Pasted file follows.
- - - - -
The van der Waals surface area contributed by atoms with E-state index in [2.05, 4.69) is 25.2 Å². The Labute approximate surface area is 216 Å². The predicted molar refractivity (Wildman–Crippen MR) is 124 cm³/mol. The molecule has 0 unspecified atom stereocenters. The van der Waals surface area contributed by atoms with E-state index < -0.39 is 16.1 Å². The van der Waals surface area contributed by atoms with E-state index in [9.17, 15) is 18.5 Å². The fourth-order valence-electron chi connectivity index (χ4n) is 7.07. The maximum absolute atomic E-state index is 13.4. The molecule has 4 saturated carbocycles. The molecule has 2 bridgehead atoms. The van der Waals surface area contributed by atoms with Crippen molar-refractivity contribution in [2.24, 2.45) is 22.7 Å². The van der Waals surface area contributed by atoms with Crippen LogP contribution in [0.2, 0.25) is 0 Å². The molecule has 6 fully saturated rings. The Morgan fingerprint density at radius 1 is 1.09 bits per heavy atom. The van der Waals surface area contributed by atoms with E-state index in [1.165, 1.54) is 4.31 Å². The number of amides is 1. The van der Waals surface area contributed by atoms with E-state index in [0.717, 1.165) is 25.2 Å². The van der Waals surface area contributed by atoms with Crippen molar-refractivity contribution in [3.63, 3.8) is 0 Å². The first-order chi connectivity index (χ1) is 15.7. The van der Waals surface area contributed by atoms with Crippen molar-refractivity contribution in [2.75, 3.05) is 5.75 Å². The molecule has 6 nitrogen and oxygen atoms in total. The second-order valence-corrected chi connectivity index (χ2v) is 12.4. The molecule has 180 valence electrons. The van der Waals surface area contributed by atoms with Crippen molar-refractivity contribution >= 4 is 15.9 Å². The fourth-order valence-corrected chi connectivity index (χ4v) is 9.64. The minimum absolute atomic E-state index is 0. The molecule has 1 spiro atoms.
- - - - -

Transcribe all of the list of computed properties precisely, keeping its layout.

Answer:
The van der Waals surface area contributed by atoms with E-state index in [2.05, 4.69) is 25.2 Å². The Labute approximate surface area is 216 Å². The predicted molar refractivity (Wildman–Crippen MR) is 124 cm³/mol. The molecule has 0 unspecified atom stereocenters. The van der Waals surface area contributed by atoms with E-state index < -0.39 is 16.1 Å². The van der Waals surface area contributed by atoms with E-state index in [9.17, 15) is 18.5 Å². The fourth-order valence-electron chi connectivity index (χ4n) is 7.07. The maximum absolute atomic E-state index is 13.4. The molecule has 4 saturated carbocycles. The molecule has 2 bridgehead atoms. The van der Waals surface area contributed by atoms with Crippen molar-refractivity contribution in [2.24, 2.45) is 22.7 Å². The van der Waals surface area contributed by atoms with Crippen LogP contribution in [0.2, 0.25) is 0 Å². The molecule has 6 fully saturated rings. The Morgan fingerprint density at radius 1 is 1.09 bits per heavy atom. The van der Waals surface area contributed by atoms with E-state index in [1.165, 1.54) is 4.31 Å². The number of amides is 1. The van der Waals surface area contributed by atoms with E-state index in [0.717, 1.165) is 25.2 Å². The van der Waals surface area contributed by atoms with Crippen molar-refractivity contribution in [3.63, 3.8) is 0 Å². The first-order chi connectivity index (χ1) is 15.7. The van der Waals surface area contributed by atoms with Crippen molar-refractivity contribution in [2.75, 3.05) is 5.75 Å². The molecule has 6 nitrogen and oxygen atoms in total. The second-order valence-corrected chi connectivity index (χ2v) is 12.4. The molecule has 180 valence electrons. The van der Waals surface area contributed by atoms with Crippen molar-refractivity contribution >= 4 is 15.9 Å². The fourth-order valence-corrected chi connectivity index (χ4v) is 9.64. The minimum absolute atomic E-state index is 0. The molecule has 1 spiro atoms.